Perhaps some readers would concur, but after some extended, strenuous physical activity, your cravings for food changes. For some, it makes you want to consume more having burned so many calories. Other times, coupled with dehydration, it makes you crave salty things. Both of these sensations had hit me as I sat down on the cheap plastic chair at our table and scanned the menu booklet.

As I closed my eyes to give myself a moment to calm down, I knew I could eat just about anything. But at the same time I was aware that I couldn’t expect too much from a place like this, that was literally in the middle of nowhere, so I opted for a safe bet – the Special Fried Rice. Again, I am not sure if it was my physical state at the time, but this was a delicious plate of fried rice which included simple ingredients such as green peas, onions, egg, etc. Nothing “special” about it per say, but for a hungry hiker, it really hit the spot! For me when it comes to fried rice, its the rice that is vital. Can’t be too mushy and each rice kerenel must have that little bit of a crisp exterior.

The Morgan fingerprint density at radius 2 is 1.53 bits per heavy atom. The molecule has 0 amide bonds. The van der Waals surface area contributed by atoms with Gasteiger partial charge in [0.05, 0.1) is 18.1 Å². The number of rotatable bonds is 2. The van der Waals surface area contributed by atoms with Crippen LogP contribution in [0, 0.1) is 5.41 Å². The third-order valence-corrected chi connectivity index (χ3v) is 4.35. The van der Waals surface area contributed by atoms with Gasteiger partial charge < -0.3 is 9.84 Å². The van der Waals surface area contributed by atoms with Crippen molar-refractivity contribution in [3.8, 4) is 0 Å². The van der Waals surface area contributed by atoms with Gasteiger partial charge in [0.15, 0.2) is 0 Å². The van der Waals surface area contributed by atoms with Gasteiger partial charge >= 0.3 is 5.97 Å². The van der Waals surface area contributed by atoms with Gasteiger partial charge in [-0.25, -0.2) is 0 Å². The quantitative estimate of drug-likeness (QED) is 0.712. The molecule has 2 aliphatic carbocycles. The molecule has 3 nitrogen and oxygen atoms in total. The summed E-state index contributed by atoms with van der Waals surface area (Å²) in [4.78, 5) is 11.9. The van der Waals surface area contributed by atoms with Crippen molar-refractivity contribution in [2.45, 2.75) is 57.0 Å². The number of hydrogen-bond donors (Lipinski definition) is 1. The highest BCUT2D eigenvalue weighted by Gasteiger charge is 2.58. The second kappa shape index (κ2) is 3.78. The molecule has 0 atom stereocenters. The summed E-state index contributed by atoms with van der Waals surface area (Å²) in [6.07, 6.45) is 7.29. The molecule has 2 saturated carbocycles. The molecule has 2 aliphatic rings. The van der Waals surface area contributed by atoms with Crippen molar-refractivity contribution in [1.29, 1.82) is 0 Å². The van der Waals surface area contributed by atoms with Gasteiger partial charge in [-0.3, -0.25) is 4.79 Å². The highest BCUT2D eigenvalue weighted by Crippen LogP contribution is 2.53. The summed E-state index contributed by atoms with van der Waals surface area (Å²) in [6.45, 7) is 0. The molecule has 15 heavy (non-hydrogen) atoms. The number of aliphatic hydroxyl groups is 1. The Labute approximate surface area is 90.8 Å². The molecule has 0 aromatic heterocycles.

And the view didn’t hurt either!

Further adding to my sudden relaxed state was seeing one of the waiters carry out some cold bottles of beer to a small boat that was sitting in the shallow water and wishing I could be on that watercraft.  Talk about paradise!  But I knew my hike was not yet finished so indulging in that desire would have caused my friends to leave me for dead on the intense trail back to the nearest town site.

I love coming across these expectation-exceeding little spots on my travels. They don’t always have to be in these beautiful natural surroundings, a hole-in-the-way food counter in a side street in the city will do just as well. Great food, interesting scenery, amusing service staff, etc. they could all help make these kinds of experiences a long lasting memory. I hope to have the opportunity to continue to explore and find these places that stand out for me and I can fondly look back on many years later. Oriental Restaurant & Bar will certainly be one of them. Happy trails!

Ramen Santouka – Quarry Bay, HK


Ramen Santouka – Hong Kong branch
1F, JUSCO Kornhill Store
Kornhill Plaza (South), 2 Kornhill Road
Quarry Bay, Hong Kong
+852 2967 4044